Not Taking Counsel From Our Fears

I have been intrigued by the idea that we should “not take counsel from our fears,” and have some sources for this quote, through I am sure I do not have them all.  The first is from President Thomas S. Monson, given at a 7 September 2003 CES Fireside:

There are all sorts of people who are willing to alibi or to make excuse for a failure. During World War II, a vital decision was made by one of the great leaders of the Allied military, Viscount Slim from Great Britain. He made this statement after a defeat occurred in a battle for Khartoum in 1940 against the Italians: “I could find plenty of excuses for failure, but only one reason—myself. When two courses of action were open to me I had not chosen, as a good commander should, the bolder. I had taken counsel of my fears” (William Slim, Unofficial History (1959), 148). My young brothers and sisters, don’t take counsel of your fears. Don’t say to yourselves, “I’m not wise enough, or I can’t apply myself sufficiently well to study this difficult subject or in this difficult field, so I shall choose the easier way.” I plead with you to tax your talent, and our Heavenly Father will make you equal to those decisions. In this life, where we have opportunities to strive and to achieve, I bear witness that on occasion we need to make a second effort—and a third effort, and a fourth effort, and as many degrees of effort as may be required to accomplish what we strive to achieve. There is much importance attached to our three questions: What will be my faith? Whom shall I marry? What will be my life’s work? I am so grateful that we need not make those decisions without eternal help. We can have the guidance and the direction of our Heavenly Father if we strive to receive it.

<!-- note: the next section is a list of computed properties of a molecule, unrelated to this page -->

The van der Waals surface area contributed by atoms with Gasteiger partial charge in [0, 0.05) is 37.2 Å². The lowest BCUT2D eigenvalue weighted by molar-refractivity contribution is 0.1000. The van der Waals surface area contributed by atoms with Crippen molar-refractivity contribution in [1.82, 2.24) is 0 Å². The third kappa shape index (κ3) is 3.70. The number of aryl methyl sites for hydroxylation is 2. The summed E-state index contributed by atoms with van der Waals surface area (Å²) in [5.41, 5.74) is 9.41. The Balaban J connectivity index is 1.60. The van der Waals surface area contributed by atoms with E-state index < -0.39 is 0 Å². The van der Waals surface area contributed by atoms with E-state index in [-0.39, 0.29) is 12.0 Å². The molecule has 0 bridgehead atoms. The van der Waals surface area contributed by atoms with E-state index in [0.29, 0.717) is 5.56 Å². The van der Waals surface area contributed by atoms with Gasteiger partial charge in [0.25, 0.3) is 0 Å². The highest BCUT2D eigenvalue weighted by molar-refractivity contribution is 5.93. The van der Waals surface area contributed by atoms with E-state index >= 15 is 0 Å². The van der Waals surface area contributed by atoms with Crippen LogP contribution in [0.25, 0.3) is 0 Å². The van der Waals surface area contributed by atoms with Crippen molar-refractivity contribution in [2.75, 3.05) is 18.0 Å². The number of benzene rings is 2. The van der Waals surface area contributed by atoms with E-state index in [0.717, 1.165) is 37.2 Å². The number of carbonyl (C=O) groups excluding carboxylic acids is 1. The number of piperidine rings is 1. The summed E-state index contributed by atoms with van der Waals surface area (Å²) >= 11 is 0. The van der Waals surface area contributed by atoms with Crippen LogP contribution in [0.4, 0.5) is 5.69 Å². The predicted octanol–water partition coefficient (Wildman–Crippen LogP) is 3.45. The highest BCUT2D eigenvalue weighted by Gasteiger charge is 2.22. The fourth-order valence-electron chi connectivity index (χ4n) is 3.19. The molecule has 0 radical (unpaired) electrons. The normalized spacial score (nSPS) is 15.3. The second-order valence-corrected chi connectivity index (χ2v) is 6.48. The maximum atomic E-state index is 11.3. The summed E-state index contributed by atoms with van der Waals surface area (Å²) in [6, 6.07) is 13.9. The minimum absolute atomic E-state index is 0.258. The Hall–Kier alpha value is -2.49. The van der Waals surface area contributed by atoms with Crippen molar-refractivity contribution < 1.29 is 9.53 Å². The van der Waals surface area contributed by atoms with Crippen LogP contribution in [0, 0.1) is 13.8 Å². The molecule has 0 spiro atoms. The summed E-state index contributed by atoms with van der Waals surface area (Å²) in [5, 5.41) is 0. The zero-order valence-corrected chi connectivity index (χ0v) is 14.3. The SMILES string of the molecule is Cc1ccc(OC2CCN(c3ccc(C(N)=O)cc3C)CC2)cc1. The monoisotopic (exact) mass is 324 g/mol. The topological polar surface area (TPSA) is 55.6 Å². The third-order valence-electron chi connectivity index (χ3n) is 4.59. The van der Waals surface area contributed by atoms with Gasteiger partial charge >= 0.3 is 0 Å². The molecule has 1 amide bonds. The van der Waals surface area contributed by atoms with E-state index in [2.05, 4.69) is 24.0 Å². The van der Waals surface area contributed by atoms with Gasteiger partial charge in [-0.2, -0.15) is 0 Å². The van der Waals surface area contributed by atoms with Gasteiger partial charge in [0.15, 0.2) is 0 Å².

From President James E. Faust, spoken in a 7 May 2006 CES Fireside at the University of Utah: Continue reading

Remembering James E. Faust

President James E. FaustEarly yesterday morning President James E. Faust, 2nd Counselor in the First Presidency of the Church of Jesus Christ of Latter-day Saints, passed away.  I have greatly admired his General Conference addresses.  A refined and polished speaker, he was a bold minister of the gospel of Jesus Christ as well as a masterful story teller.  Examples include his recent April 2007 talk on forgiveness, in which he described the compassion of an Amish community for the family of a man who killed several of their young women, or the story of Bobby Polacio, a 14-year-old young man who chose honesty above his strong personal desire to win in an athletic contest.  I remember several of the stories he told at First Presidency Christmas Devotionals, including the powerful story of a Japanese Christian man who lost his wife during the bombing of Nagasaki, but was not bitter against American military men, for whom he and his daughter performed music from Handel’s Messiah.  President Faust’s teachings about self mastery have always impressed me, in large part because they clearly came from a leader who possessed self mastery:    Continue reading